• implementing the National Electrification Roll-Out Plan.
  • regulating regulated industries, including the electricity supply industry;
  • fixing standard terms and conditions for the sale or supply of electricity, including the service of making connections to a transmission or distribution network by the electricity undertaker;
  • establishing a tariff system for the electricity and energy supply industry;
  • receiving and administering the domestic market obligation gas under the Act; and
  • issuing and monitoring licences of electricity entities and undertakers.

The Deputy Secretary responsible for the Energy Wing of the former Department of Petroleum and Energy will act as the Interim Managing Director until the appointment of a Managing Director under the new Act. Also, employees from the Energy Wing of the former Petroleum Department will be deemed to be employees of the Authority when the Act comes into force.


Similar to the existing definition under the EI Act, under the NEA Act the electricity supply industry means the industry involved in the generation, transmission, distribution, supply and sale of electricity or other operations of a prescribed kind.

It will be an offence under the NEA Act for a person or firm to carry out operations in the electricity supply industry without a licence.

A licence may be granted subject to extensive licence conditions as contained in the NEA Act and it will also be an offence for a person to carry out operations in contravention of its licence. Persons found guilty of either offence will be liable to a fine of up to K10 million.

The Authority may take over part or all of the electricity undertakers operations where the Electricity undertakers licence is suspended because of a breach of a condition of the licence or a provision of the Act and where the Authority considers it necessary to do so to ensure the adequate supply of electricity to customers. While the ICCC already has the ability to take over an electricity undertaker's operations, the licencing conditions and therefore the potential for breach, are not as broad as provided in the NEA Act and discussed further below.

It appears that previous licences issued by the ICCC under the EI Act will be preserved under NEA Act, although there do not appear to be any grandfathering clauses or savings or transitional provisions.

The NEA Act instead provides that the rights granted to licensees by the ICCC before commencement of the NEA Act will be protected in the following manner:

  • the provisions of the NEA Act and anything done pursuant to it will not limit the rights of a holder of a licence issued or granted pursuant to the ICCC Act; and
  • an existing licence issued or granted under the ICCC Act may be renewed, but a license shall not be issued or granted based on a new application under that Act conferring the same rights as a license issued or granted under the NEA Act.

The above provisions do not make reference to licences granted under the EI Act, nevertheless, we assume the intention of the above provisions is to preserve the licences and rights of current licensees holding those licenses issued by the ICCC under the EI Act. This view is supported in the second reading speech of the National Energy Authority Bill, as it then was (the Second Reading Speech), which was read out by the Honourable Saki Soloma, the current Minister for Energy and Rural Infrastructure (the Minister). The Minister noted in the Second Reading Speech that current licence holders would need to seek extension of their licences under the new licensing system when their licences expire.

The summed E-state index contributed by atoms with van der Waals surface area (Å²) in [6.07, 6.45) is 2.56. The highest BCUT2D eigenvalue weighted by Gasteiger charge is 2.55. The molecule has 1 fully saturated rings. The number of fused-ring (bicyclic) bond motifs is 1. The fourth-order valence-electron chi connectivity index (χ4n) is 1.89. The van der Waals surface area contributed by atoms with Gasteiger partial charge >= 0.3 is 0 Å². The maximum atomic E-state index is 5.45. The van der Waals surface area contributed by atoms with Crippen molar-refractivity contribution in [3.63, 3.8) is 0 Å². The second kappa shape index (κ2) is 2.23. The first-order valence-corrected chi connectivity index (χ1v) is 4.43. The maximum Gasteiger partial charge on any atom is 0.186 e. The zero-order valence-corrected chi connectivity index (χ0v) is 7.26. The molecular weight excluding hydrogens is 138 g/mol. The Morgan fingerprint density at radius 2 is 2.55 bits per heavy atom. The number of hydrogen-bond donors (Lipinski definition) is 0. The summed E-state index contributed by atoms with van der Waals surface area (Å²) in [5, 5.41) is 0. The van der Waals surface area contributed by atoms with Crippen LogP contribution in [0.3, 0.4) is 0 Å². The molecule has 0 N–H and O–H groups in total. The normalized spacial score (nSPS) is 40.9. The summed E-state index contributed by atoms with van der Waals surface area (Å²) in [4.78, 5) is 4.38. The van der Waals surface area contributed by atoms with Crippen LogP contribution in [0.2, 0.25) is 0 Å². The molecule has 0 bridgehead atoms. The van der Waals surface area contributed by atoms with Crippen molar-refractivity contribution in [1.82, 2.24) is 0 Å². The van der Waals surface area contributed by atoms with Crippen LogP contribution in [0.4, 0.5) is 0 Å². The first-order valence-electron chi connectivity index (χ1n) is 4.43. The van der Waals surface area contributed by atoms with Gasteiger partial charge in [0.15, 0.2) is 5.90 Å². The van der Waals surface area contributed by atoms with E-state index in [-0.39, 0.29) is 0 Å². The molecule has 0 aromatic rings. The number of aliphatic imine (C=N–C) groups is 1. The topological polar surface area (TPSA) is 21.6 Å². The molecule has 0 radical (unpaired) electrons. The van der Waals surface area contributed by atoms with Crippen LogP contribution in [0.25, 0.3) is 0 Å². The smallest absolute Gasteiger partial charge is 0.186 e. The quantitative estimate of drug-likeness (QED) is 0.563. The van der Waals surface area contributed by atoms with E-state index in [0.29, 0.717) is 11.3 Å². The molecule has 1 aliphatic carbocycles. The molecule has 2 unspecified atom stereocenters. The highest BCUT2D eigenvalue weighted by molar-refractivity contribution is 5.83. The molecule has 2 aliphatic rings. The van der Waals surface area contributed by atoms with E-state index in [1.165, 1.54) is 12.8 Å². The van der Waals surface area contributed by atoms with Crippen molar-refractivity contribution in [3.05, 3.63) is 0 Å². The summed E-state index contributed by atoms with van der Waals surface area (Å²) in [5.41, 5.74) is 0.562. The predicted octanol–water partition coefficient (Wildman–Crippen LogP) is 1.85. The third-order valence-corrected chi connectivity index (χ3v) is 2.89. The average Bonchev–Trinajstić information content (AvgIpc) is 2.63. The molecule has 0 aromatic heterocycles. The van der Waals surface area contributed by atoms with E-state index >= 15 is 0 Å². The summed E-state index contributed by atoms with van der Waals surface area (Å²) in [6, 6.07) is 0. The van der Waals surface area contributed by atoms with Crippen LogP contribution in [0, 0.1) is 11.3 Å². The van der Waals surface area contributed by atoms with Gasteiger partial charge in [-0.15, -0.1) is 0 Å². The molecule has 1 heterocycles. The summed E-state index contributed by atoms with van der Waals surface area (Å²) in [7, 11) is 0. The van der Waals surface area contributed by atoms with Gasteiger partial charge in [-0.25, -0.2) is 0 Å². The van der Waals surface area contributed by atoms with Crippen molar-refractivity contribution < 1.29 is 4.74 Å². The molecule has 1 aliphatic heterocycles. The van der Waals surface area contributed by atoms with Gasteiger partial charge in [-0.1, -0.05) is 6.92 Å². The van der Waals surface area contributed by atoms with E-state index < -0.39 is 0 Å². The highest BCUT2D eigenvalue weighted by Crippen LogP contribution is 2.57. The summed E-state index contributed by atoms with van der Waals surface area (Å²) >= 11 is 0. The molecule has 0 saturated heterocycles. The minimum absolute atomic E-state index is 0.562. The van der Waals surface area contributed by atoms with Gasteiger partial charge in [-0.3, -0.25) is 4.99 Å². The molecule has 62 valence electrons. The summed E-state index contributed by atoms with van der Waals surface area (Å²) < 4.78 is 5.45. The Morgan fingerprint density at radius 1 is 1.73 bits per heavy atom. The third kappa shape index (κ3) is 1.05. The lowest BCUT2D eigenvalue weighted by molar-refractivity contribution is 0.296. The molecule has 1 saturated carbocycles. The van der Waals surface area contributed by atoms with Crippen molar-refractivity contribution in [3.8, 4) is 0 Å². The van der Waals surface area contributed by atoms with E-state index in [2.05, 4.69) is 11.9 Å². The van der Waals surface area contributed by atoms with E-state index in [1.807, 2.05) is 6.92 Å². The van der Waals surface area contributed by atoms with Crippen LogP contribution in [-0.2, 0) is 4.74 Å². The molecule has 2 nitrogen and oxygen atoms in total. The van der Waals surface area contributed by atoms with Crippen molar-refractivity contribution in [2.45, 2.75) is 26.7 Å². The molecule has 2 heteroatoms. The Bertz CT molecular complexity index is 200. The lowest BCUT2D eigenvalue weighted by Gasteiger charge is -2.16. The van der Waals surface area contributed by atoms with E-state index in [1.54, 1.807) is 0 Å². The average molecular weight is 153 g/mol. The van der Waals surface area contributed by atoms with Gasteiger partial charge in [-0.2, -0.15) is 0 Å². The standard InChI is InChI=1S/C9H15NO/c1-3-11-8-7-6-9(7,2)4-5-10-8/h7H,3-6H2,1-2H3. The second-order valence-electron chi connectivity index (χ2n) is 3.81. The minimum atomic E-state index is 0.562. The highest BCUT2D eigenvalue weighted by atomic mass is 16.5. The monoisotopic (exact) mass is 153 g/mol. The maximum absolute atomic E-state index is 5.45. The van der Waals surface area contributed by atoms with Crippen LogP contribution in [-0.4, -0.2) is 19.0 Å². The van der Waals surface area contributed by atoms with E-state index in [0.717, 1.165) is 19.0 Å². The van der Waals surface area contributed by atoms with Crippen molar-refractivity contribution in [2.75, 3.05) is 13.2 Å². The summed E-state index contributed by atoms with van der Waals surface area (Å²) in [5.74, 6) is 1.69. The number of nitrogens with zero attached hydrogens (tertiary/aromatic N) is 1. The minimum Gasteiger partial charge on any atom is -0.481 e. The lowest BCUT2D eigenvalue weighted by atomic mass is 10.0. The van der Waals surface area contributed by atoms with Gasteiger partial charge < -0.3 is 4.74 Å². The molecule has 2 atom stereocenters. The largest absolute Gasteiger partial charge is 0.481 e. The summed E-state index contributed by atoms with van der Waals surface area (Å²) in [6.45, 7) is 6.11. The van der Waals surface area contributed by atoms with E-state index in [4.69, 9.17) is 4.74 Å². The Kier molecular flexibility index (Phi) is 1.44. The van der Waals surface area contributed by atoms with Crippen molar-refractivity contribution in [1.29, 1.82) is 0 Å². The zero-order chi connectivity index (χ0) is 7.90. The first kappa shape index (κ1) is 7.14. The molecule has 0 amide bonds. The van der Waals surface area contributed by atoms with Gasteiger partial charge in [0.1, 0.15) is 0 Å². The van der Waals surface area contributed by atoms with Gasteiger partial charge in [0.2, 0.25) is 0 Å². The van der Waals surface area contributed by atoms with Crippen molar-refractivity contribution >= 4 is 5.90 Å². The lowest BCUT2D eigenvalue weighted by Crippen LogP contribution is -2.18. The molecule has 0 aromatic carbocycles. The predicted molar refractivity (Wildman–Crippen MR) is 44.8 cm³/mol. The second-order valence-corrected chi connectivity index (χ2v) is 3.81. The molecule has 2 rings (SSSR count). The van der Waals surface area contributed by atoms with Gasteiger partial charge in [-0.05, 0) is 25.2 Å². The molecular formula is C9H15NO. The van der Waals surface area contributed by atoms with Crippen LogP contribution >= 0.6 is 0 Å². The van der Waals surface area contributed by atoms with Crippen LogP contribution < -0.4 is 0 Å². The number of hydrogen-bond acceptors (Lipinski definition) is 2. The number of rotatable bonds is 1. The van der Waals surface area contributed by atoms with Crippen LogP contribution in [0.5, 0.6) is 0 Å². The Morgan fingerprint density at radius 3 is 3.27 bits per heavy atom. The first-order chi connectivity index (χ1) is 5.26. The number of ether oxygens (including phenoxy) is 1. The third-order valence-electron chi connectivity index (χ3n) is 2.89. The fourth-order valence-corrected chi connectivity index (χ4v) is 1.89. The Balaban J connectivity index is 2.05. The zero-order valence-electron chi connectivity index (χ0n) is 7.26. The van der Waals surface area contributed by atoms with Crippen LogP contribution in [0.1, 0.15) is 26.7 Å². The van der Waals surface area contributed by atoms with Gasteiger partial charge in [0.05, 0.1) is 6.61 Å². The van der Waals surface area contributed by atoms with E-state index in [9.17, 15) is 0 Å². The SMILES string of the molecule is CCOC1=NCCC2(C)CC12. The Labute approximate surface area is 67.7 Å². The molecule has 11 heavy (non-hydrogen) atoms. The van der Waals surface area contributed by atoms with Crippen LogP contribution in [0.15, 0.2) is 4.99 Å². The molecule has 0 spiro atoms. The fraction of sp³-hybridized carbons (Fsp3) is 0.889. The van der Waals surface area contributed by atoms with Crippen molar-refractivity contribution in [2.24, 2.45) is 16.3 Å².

The NEA Act provides that regulations may contain provisions of a saving or transitional nature consequent on the enactment of the NEA Act, and if the regulations grant an exemption from the requirement to hold a license under Part III, Division 1, the regulations may require a person exempted from the requirement to be treated as an electricity undertaker for the purposes of specified provisions of the NEA Act.

Ordinarily we would expect such transitional provisions to be contained within the Act itself and there is no indication of the timing for the making of the above-mentioned regulations.

Fees, levies and charges

Licence fees have been revised and annual fees of between K10,000 and K500,000 will now apply depending on the installed capacity of the holder of the generation licence.

In addition to the above fees, the holder of a generation licence must also pay, on a quarterly basis, a levy for administration of the NEA Act computed at K0.009 per kilowatt hour (kWh) of energy generated and transmitted.

The Authority may require a person by notice to pay the above fee.

The Authority may also require a person to pay any other administration fee, levy or charge required by the NEA Act or prescribed by regulation within a specified time.

National Content

Under the new National Content provision of the NEA Act, licensees are required to (among other things):

  • conduct proper landowner identification studies;
  • pay direct royalties of up to 5% based on gross annual revenue to landowners having land rights within a one-kilometre radius of the project facilities; and
  • make available an equity benefit option of up to 20% which may be acquired by the government (national, provincial and local level) and landowners in the following proportions: